— Philosophical Education and Nondual Inquiry —
- My new book on the direct path is in the works. This is an inside look at the same processes that were set forth in The Direct Path: A User Guide. It turns the procecces inside out to show how they work. It is not so much an experiential guide as a revealing look at the inner workings of the path. I'm writing it to show that there is nothing special or privileged to attach to in this path. The book will reveal how the direct path works, and how its tools such as "witnessing awreness" and "direct experience" are used in investigation that culminates in nondual realization. It also covers how the path is able to transcend its own tools, models and vocabulary. Expected completion, Spring 2015.
- Set of 10 videos on awareness with filmmaker Roger Ingraham.
- New edition of Standing as Awareness, Foreword by Jerry Katz, available now from Amazon and at the publisher, Non-Duality Press!
- Nonduality Conference talk! — "A Common Stumbling Block to Nondual Realization." This is the presentation I gave at the Science and Nonduality Conference in San Rafael on October 24. It tells of what I call a common "stumbling block" - something that seems to block the joyful discovery that the self and world are one open, loving, undivided awareness. The stumbling block I'm talking about boils down to this: the sense that awareness feels personalized or localized. We grow up in modern scientific cultures to believe this. But as long as we do, then the sense of separation will continue. Direct experience, however, can establish that awareness is not personalized, and that localization is never experienced at any time. Our experience is always open, limitless, undivided and free.
"A Common Stumbling Block to Nondual Realization".
Socrates, Buddha, Ramana, Nisargadatta, Shankara, Nagarjuna, and most of the world's saints and sages have this common. Dialog! It is a way of being-with and an exploratory tool. It is an expression of celebration. Beloved by the ancients, dialog is being rediscovered by modern thinkers as basic to the very way that thought functions. Philosophers, mystics, scientists, and therapists of all kinds are using dialogical means more than ever before. As practiced at the Heart of Now, dialog combines compassionate communication and deep listening with Socratic questioning to explore your beliefs, values and goals. Dialog yields insight into all manner of issues, from everyday problems to questions of life and death.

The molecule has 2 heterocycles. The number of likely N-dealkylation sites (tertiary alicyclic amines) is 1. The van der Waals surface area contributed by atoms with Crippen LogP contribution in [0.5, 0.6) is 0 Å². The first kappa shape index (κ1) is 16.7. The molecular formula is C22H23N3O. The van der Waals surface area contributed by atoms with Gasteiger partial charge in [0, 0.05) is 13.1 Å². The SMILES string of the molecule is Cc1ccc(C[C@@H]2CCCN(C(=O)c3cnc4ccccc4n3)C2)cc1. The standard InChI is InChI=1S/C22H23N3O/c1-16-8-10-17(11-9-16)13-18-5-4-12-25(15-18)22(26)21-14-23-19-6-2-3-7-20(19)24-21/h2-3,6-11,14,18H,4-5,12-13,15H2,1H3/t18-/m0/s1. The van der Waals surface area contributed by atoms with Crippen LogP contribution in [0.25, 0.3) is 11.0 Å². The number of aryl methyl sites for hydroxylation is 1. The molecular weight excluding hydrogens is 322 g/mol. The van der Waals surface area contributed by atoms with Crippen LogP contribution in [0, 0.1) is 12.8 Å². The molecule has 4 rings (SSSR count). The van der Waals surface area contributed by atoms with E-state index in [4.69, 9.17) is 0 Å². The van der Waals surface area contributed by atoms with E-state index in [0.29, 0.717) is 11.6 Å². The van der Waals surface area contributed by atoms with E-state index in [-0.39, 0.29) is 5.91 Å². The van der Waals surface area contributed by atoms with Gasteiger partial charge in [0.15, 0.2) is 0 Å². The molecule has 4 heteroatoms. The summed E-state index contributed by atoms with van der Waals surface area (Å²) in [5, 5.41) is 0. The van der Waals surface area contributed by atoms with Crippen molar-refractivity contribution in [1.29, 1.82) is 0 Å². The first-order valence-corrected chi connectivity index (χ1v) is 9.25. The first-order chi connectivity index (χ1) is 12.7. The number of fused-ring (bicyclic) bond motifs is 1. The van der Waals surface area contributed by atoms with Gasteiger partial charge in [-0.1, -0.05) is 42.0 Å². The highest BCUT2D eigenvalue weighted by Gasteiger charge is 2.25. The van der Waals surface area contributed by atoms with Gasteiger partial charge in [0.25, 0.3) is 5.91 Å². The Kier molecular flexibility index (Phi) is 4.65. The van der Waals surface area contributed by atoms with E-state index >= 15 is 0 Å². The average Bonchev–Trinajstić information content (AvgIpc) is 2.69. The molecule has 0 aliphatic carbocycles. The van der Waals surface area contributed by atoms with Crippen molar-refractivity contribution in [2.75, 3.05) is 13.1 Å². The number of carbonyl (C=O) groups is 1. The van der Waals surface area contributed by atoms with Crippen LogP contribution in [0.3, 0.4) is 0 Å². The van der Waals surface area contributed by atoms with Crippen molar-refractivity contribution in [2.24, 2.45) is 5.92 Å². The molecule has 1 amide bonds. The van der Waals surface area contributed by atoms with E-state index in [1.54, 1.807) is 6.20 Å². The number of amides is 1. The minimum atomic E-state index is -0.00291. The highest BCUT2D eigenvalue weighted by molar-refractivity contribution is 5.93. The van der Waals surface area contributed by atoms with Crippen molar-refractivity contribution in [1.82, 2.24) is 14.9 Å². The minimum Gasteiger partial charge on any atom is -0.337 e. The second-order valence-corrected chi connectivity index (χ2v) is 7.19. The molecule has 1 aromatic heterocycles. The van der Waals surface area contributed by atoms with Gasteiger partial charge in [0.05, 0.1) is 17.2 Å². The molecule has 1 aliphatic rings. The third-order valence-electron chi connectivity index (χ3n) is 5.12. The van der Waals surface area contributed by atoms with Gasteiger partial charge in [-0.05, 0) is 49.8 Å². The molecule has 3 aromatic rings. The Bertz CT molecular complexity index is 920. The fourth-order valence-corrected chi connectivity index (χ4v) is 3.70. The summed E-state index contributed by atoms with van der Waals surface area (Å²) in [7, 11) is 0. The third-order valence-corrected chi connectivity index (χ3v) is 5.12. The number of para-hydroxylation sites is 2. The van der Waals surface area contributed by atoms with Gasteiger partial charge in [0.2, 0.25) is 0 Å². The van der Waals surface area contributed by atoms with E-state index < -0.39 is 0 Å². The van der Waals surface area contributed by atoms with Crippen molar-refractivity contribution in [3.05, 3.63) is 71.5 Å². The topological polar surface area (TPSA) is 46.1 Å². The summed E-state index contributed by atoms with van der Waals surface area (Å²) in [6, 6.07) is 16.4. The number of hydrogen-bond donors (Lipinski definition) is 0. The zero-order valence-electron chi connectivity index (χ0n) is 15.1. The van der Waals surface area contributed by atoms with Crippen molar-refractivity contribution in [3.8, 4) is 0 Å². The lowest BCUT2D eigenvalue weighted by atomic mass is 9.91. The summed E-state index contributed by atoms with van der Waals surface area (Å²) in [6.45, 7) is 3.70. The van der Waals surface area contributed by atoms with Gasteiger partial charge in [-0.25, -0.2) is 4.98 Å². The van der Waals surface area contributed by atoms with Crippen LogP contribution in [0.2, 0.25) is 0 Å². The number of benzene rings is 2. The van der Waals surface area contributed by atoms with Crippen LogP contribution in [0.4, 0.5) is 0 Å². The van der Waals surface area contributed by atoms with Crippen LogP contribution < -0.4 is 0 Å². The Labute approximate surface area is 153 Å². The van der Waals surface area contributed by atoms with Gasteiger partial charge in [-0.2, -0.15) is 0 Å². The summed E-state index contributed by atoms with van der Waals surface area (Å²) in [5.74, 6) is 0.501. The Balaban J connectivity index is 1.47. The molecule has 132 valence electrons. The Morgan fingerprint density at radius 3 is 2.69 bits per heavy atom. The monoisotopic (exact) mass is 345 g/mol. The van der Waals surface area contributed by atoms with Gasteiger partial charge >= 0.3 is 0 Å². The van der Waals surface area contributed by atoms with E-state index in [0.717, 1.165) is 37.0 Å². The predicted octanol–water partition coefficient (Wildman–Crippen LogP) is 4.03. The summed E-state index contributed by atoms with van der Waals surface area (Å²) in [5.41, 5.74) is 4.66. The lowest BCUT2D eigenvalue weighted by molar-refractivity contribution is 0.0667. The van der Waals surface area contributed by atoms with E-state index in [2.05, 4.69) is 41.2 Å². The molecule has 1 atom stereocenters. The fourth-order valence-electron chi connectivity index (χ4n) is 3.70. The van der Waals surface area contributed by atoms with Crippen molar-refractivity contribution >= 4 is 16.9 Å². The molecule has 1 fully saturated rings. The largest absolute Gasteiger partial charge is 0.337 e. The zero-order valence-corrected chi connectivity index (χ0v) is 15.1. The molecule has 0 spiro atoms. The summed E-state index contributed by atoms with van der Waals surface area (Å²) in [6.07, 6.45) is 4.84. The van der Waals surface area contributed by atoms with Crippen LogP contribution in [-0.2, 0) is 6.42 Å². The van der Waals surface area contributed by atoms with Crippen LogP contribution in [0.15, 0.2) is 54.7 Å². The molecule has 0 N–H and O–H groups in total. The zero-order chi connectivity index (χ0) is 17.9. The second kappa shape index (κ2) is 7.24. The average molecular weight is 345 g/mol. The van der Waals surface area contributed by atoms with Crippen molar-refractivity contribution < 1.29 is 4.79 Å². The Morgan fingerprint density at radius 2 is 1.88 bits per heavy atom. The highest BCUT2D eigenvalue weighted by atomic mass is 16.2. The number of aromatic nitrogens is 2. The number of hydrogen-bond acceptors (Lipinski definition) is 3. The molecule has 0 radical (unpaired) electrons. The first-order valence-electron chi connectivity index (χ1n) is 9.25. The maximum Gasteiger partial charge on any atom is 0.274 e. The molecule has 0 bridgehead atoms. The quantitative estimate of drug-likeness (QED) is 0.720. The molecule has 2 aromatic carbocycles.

Dialog like this can heal, empower, and liberate. It is a compassionate exploration that begins from your questions, and results in insight and understanding. You can experience peace and clarity on issues pertaining to self-knowledge, the meaning of life, conflicts in values, cross-cultural tensions, ethical dilemmas at work and at home, family and relationship issues, and more. Even for issues that don't seem "philosophical," this kind of investigation has the time-tested ability to foster radical shifts in your intellectual, emotional and perceptual experience.
- This inquiry heals because thinking and feeling are so closely intermingled that a sincere investigation pays off throughout all of one's experience. Regardless of where one begins inquiry - from the point of anger, fear, hope, wonder, or from the global perspective one's view of life - sincere philosophical inquiry transforms both thinking and feeling.
- It empowers by focusing on issues you suggest. It's not disempowering, and works most effectively with your active participation.
- It liberates by freeing you from false beliefs and limiting assumptions. You come to discover a more joyful experience of yourself, others and the world.
Nondual inquiry is another ancient and powerful form of investigation, especially strong in Eastern traditions. Are you seeking inner peace, the meaning of life, contemplating your true nature? Nondual inquiry (self-inquiry) is a fast and direct direct route to peace and clarity on these issues. I use methods culled from Eastern philosophical traditions — the “direct path” from Advaita Vedanta and the Middle Way from Mahayana Buddhism. Nondual inquiry is holistic. It is based on the insight that experience is global, not sectioned or partitioned. Besides conversation, it involves body-sensing, perceptual exercises, visualizations, meditations, readings, and just being.
| Links and Writings